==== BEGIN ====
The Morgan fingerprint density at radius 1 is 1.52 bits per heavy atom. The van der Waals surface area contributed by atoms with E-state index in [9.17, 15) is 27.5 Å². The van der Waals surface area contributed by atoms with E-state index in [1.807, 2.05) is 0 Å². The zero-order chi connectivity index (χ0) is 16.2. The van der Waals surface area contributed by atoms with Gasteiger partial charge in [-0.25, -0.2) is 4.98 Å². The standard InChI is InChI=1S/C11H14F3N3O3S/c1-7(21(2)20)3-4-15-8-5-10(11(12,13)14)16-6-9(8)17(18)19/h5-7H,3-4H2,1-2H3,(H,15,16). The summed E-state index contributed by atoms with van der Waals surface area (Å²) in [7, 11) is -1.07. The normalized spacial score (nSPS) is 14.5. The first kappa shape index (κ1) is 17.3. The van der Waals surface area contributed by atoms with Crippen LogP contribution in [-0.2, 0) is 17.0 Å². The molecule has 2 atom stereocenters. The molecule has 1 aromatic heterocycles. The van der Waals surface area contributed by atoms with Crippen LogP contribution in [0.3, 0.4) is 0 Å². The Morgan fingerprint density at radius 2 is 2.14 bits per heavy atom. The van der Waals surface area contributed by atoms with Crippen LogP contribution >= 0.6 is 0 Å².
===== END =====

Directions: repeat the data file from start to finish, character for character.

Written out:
The Morgan fingerprint density at radius 1 is 1.52 bits per heavy atom. The van der Waals surface area contributed by atoms with E-state index in [9.17, 15) is 27.5 Å². The van der Waals surface area contributed by atoms with E-state index in [1.807, 2.05) is 0 Å². The zero-order chi connectivity index (χ0) is 16.2. The van der Waals surface area contributed by atoms with Gasteiger partial charge in [-0.25, -0.2) is 4.98 Å². The standard InChI is InChI=1S/C11H14F3N3O3S/c1-7(21(2)20)3-4-15-8-5-10(11(12,13)14)16-6-9(8)17(18)19/h5-7H,3-4H2,1-2H3,(H,15,16). The summed E-state index contributed by atoms with van der Waals surface area (Å²) in [7, 11) is -1.07. The normalized spacial score (nSPS) is 14.5. The first kappa shape index (κ1) is 17.3. The van der Waals surface area contributed by atoms with Crippen LogP contribution in [-0.2, 0) is 17.0 Å². The molecule has 2 atom stereocenters. The molecule has 1 aromatic heterocycles. The van der Waals surface area contributed by atoms with Crippen LogP contribution in [0.3, 0.4) is 0 Å². The Morgan fingerprint density at radius 2 is 2.14 bits per heavy atom. The van der Waals surface area contributed by atoms with Crippen LogP contribution >= 0.6 is 0 Å².